Revenue, Cost Concepts, and Market Structure


Revenue, Cost Concepts, and Market Structure Proposal
April 26, 2010

Revenue, Cost Concepts, and Market Structure Proposal
      Clear Hear scenario
      Clear Hear Corporation is a cell phone manufacturing company (University Of Phoenix, 2008). The company produces two kinds of cell phones for market: the Alpha model and the Beta model. Kendra Sherman is a business development specialist; she has secured an order from a large chain company called Big Box for 100,000 cell phones. Big Box needs the phones for a service promotion the company is running with a telephone service provider. The cell phones ordered are similar to the Alpha model, and Big Box is not willing to pay over $15 per cell phone ordered (University Of Phoenix, 2008). Clear Hear produces the Alpha model for $25 per phone. The company would lose five dollars selling price per phone if it accepts the order, but the company would produce more phones provided the company accepts the deal. Producing the phones would fulfill the company’s statement of values; “Keep our employees working, provide our customers with products on time and which reliably meet or exceed expectations, and treat our business partners the same as we want to be treated (University Of Phoenix, 2008).”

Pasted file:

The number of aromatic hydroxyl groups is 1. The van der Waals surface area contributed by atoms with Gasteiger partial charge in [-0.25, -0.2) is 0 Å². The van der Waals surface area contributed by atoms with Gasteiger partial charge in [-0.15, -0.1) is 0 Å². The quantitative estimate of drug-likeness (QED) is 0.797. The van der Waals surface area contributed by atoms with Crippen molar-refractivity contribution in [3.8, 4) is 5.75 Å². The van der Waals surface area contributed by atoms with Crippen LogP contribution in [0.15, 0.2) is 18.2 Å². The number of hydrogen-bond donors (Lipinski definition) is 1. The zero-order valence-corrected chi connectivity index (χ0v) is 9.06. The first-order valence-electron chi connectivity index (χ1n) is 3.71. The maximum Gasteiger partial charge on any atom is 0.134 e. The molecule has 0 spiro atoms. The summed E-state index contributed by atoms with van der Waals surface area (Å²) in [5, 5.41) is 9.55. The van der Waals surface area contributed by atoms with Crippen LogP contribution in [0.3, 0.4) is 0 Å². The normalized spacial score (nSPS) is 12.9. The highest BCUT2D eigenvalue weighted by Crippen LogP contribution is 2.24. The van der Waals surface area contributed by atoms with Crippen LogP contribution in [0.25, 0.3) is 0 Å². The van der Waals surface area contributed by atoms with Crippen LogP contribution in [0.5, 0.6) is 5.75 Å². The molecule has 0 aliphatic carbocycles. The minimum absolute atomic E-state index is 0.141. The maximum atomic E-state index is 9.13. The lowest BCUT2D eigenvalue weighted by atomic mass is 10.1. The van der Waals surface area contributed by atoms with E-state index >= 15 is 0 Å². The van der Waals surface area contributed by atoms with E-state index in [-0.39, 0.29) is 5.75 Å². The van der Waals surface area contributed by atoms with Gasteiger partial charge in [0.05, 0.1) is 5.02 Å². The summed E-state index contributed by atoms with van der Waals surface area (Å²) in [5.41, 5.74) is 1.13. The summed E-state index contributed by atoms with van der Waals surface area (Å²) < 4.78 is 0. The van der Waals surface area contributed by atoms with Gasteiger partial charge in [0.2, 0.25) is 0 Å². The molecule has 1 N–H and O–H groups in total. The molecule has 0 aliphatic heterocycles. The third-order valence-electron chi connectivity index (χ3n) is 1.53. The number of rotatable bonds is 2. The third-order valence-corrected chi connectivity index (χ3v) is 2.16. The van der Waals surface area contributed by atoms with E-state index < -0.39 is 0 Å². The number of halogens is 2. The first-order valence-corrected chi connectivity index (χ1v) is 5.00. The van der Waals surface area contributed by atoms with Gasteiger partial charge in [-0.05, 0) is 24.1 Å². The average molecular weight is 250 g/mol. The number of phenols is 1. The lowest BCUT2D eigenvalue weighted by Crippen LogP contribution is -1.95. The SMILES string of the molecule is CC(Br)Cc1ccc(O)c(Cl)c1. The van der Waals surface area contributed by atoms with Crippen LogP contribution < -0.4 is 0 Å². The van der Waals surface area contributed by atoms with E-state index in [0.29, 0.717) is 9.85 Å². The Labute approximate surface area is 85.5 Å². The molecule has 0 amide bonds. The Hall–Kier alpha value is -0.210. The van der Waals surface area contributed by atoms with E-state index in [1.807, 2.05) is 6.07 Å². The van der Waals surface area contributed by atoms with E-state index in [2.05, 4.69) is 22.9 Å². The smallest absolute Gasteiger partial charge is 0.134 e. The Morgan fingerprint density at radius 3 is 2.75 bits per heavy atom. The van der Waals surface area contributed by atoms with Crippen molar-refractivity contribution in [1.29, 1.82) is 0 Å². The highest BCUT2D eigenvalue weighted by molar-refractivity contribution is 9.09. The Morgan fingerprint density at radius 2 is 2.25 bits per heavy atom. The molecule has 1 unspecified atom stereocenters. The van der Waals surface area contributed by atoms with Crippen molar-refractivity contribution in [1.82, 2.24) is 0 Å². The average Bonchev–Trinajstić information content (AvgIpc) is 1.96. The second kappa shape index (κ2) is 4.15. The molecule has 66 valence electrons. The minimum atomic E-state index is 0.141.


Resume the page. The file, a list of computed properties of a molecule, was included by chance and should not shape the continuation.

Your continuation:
In this scenario, let us start with evaluating various alternatives in front of the company. Lisa and Kendra have three options.
    • To accept the order, manufacture 70,000 units by utilizing the excess capacity, and outsource 30,000 units to the OEM.
    • Outsource the manufacturing of 100,000 units to the OEM.
    • Manufacture 100,000 units in house by utilizing spare capacity as well as switching production capacity of the beta model to the Alpha model.
  Now, let us evaluate the pros and cons of each of these alternatives. The first alternative of utilizing spare capacity of 70,000 units and outsourcing remaining requirement to OEM does...